We were in the North Atlantic once in the mid 70s aboard an LPH evaluating the Sea Control Concept. I had been sent on the evening iceberg patrol. Meantime the ship entered a heavy fogbank. Finally, with no fuel remaining, I had to make an instrument approach. When I tried to hover over the deck, I didn't have enough power to hover and landed rather hard. What was estimated, due to both the size of the piles and the anticipated hover power capabilities, at approximately 7,000 lbs. of ice build up, fell off the aircraft. I was real lucky that I didn't end up in the 32d water. Near freezing water makes the above picture's visibility all too common.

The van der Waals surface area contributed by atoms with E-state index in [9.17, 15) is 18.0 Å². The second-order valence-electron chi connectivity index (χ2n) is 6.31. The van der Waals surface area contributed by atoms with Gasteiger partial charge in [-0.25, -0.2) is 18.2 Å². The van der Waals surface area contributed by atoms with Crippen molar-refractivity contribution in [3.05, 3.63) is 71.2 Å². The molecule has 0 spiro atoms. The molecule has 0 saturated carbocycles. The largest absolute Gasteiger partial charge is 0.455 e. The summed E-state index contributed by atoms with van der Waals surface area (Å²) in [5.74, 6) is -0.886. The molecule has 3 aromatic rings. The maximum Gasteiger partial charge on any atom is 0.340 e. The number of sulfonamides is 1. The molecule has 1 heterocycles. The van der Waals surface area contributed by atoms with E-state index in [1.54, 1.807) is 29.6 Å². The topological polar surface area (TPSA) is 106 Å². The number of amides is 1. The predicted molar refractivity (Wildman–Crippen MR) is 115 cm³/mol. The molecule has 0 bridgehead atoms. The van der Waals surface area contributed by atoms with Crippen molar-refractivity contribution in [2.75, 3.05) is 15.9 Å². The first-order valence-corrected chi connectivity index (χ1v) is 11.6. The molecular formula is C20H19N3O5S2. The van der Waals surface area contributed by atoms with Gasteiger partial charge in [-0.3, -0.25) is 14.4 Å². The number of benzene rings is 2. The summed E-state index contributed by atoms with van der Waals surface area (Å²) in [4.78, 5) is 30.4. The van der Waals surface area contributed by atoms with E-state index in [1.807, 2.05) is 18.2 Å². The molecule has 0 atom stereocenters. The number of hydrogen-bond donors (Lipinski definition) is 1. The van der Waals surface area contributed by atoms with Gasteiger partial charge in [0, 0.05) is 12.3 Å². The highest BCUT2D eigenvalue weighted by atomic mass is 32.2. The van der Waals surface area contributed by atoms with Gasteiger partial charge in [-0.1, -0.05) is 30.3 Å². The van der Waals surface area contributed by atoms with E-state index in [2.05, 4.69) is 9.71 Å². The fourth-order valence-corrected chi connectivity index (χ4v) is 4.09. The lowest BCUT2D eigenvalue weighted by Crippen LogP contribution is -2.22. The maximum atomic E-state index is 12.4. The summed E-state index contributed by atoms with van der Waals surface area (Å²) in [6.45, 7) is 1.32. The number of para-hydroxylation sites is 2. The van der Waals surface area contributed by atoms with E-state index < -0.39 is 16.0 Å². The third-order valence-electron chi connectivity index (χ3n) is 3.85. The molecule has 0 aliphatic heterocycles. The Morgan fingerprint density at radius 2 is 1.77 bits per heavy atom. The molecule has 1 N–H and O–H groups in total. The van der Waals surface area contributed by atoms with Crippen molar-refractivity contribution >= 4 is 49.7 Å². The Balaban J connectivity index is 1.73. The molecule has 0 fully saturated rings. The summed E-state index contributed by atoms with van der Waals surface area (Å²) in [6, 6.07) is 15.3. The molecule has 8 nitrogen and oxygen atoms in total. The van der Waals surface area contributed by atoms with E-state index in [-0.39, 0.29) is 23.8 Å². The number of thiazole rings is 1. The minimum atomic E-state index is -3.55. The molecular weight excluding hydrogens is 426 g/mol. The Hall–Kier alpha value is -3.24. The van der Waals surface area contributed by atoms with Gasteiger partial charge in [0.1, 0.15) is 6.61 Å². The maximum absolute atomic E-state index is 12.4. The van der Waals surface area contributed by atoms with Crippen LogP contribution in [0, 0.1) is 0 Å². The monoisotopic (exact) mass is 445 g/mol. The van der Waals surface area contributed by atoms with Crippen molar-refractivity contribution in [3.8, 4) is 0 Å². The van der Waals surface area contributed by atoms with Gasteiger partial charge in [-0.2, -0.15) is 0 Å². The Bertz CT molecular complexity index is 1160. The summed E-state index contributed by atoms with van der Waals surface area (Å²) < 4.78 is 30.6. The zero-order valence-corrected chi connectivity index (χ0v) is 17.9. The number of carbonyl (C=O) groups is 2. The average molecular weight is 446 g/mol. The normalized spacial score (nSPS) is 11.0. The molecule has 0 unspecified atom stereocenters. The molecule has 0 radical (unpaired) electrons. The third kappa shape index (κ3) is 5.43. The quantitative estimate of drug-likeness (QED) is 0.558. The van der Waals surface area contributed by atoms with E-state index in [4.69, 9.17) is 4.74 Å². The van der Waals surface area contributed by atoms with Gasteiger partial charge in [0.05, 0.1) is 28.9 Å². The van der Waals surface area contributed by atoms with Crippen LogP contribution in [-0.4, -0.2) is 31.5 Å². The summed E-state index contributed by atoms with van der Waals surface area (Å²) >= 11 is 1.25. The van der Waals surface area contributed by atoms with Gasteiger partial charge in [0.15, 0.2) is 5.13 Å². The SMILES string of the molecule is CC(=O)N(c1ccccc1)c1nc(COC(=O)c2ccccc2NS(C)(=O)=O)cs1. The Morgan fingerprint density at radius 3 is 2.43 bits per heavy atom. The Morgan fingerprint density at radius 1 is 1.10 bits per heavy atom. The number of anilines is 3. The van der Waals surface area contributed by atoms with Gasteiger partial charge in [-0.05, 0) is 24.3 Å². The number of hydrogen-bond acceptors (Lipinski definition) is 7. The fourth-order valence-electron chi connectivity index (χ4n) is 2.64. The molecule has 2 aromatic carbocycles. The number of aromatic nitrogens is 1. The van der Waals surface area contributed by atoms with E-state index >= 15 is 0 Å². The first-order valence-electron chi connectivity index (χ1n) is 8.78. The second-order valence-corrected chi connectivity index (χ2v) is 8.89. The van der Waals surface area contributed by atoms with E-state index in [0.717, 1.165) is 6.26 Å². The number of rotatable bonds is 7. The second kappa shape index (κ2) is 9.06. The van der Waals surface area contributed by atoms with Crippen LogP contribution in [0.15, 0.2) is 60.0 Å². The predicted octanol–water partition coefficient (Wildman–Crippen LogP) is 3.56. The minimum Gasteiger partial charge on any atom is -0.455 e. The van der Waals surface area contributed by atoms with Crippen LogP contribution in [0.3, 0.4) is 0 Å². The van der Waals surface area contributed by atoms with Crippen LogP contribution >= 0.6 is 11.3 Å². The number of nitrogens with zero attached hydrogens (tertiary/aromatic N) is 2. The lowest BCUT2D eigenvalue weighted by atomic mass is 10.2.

Yes, JAM, each year the Navy conducts polar exercises just to ensure that the capability doesn't atrophy.
And the seas are normally very rough also. I remember late one night trying to get a medevac off the back of a destroyer. It took about 10 minutes to finally syncronize the aircraft with the 30' pitching deck. When it was rising, I didn't have enough power to keep up with it and when it was falling, it fell faster than the aircraft at no power. Finally gave up chasing it and figured out if I stayed steady, the deck would rise up and meet me. Somehow I stayed aboard when it fell again.